by Paul List:
In today’s fast paced and busy world, our schedules are packed, jam-packed. A daily routine could easily be detailed down to the minute, with little free time for non-scheduled activities. Basements and garages are full of dusty hobbies that we no longer have time for. Family members are only seen at weddings and funerals. Friends are contacted via our news feed on social media with a “like “or a “winky face”. More often than not, we do not even talk on the phone, why bother when we can text as we multi-task. We are consumed by ourselves in our schedules.
The Christian is no exception; we are just as busy, if not busier than other people are. We have the same schedule as the rest of the world, but with the addition of church activities. Services, dinners, meetings, events, seminars, practices, rehearsals, revivals, and on and on litter our annual calendars, more often than not leading to burnout.
Let’s re-examine a familiar passage in a different light. The “Good Samaritan” passage in Luke 10:29-37 is commonly taught as a passage that is focused on demonstrating the need to see anyone as your neighbor. This is true, race, gender, nationality etc. do not bar us from showing the love of God to anyone and is a correct interpretation and application. However, I’d like to shine some light on an aspect of this passage that challenges us today. The only one who took time out of his schedule to help the beaten man was the Samaritan. The priest and the Levite were too indifferent and/or too busy to lend a hand.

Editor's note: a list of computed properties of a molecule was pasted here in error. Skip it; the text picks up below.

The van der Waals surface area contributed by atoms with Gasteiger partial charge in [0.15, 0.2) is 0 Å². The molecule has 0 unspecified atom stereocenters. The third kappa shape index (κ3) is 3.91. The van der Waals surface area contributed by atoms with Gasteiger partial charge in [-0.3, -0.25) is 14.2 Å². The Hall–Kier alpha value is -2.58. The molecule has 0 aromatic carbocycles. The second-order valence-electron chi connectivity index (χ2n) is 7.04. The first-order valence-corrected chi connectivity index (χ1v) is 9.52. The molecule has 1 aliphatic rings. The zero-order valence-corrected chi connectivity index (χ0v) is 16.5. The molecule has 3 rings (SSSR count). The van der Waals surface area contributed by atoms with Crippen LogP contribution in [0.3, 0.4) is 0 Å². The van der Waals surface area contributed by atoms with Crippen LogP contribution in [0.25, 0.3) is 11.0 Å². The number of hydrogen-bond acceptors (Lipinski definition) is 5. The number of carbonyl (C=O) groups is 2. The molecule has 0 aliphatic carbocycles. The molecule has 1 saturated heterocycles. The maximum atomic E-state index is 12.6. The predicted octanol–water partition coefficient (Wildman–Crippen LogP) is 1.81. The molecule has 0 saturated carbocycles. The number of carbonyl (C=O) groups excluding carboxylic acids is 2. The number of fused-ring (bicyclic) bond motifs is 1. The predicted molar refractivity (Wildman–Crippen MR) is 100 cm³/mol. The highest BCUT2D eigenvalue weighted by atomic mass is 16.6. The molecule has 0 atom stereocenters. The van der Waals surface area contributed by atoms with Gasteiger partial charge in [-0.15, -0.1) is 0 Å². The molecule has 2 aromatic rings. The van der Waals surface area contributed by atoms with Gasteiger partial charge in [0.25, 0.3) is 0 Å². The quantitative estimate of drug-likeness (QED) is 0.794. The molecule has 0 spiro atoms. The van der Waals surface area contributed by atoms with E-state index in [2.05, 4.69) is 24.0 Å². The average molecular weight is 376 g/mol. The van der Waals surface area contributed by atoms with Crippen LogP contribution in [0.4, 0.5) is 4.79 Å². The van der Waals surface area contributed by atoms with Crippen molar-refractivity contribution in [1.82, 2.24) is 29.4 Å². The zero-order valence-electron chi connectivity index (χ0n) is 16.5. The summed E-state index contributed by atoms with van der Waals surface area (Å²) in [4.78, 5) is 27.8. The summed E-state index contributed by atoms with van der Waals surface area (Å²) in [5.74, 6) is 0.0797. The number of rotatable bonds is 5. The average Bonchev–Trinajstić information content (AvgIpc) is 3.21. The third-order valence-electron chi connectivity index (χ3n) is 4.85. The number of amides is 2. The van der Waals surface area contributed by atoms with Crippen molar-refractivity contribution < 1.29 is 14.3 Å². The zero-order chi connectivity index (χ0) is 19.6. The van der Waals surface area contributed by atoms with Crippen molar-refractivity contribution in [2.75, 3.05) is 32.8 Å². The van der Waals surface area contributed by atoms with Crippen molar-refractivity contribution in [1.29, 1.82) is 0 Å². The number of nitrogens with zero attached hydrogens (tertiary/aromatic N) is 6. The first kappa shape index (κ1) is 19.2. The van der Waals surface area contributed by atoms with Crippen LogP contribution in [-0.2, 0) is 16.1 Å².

We also can fall into this lie; we are too busy for other people’s problems. We justify our indifference with our prideful schedules. We simply do not have time to love our neighbor because we are too busy. We do not share the Gospel because we are too busy. We do not disciple others because we are too busy. We do not spend time in prayer because we are too busy. We do not have to time to obey the Great Commission because we are too busy. We do not obey the two greatest commands of Jesus, (love God and love your neighbor) because we are too busy. We will busy ourselves right into the grave, never allowing time for the Holy Spirit to guide us.
This Fall, schedule time for your God and your neighbor. Nurse your spiritual life in addition to your physical life. Re-examine your routine and see if it can be altered in any way to allow discipleship of one another. Don’t be that person who never has time. Make yourself available, put your “yes” on the table and let God lead you. Schedule times in your week where there is absolutely nothing for you to do but pray that the Lord would guide you to meet with and encourage someone, read through a book in the Bible, go on a one-hour mission trip to Wal-Mart.
Make yourself available!